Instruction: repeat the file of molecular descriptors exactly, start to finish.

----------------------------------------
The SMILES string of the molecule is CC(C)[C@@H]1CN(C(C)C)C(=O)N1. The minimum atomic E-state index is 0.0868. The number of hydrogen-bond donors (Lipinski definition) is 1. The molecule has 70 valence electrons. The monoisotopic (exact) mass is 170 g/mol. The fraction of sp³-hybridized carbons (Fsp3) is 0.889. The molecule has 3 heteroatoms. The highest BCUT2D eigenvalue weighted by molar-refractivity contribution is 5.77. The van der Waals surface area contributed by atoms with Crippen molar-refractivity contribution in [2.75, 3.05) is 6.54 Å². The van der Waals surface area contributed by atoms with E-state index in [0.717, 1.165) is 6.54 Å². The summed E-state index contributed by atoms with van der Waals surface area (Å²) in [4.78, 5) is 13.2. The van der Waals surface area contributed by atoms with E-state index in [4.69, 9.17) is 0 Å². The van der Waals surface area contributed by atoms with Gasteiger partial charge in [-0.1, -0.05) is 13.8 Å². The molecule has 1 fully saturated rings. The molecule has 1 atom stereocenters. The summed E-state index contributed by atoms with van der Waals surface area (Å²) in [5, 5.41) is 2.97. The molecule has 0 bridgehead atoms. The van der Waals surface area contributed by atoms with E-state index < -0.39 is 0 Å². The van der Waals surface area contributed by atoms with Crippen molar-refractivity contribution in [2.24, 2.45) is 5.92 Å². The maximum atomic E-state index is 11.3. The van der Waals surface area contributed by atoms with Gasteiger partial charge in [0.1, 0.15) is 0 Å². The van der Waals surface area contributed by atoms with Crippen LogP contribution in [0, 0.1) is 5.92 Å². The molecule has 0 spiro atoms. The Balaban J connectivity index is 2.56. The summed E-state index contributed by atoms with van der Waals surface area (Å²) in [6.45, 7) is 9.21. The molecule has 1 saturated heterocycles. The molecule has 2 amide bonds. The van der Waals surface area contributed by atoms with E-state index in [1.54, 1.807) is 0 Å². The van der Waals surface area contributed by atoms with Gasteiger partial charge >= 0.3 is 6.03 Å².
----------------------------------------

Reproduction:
The SMILES string of the molecule is CC(C)[C@@H]1CN(C(C)C)C(=O)N1. The minimum atomic E-state index is 0.0868. The number of hydrogen-bond donors (Lipinski definition) is 1. The molecule has 70 valence electrons. The monoisotopic (exact) mass is 170 g/mol. The fraction of sp³-hybridized carbons (Fsp3) is 0.889. The molecule has 3 heteroatoms. The highest BCUT2D eigenvalue weighted by molar-refractivity contribution is 5.77. The van der Waals surface area contributed by atoms with Crippen molar-refractivity contribution in [2.75, 3.05) is 6.54 Å². The van der Waals surface area contributed by atoms with E-state index in [0.717, 1.165) is 6.54 Å². The summed E-state index contributed by atoms with van der Waals surface area (Å²) in [4.78, 5) is 13.2. The van der Waals surface area contributed by atoms with E-state index in [4.69, 9.17) is 0 Å². The van der Waals surface area contributed by atoms with Gasteiger partial charge in [-0.1, -0.05) is 13.8 Å². The molecule has 1 fully saturated rings. The molecule has 1 atom stereocenters. The summed E-state index contributed by atoms with van der Waals surface area (Å²) in [5, 5.41) is 2.97. The molecule has 0 bridgehead atoms. The van der Waals surface area contributed by atoms with E-state index < -0.39 is 0 Å². The van der Waals surface area contributed by atoms with Crippen molar-refractivity contribution in [2.24, 2.45) is 5.92 Å². The maximum atomic E-state index is 11.3. The van der Waals surface area contributed by atoms with Gasteiger partial charge in [0.1, 0.15) is 0 Å². The van der Waals surface area contributed by atoms with Crippen LogP contribution in [0, 0.1) is 5.92 Å². The molecule has 0 spiro atoms. The Balaban J connectivity index is 2.56. The summed E-state index contributed by atoms with van der Waals surface area (Å²) in [6.45, 7) is 9.21. The molecule has 1 saturated heterocycles. The molecule has 2 amide bonds. The van der Waals surface area contributed by atoms with E-state index in [1.54, 1.807) is 0 Å². The van der Waals surface area contributed by atoms with Gasteiger partial charge >= 0.3 is 6.03 Å².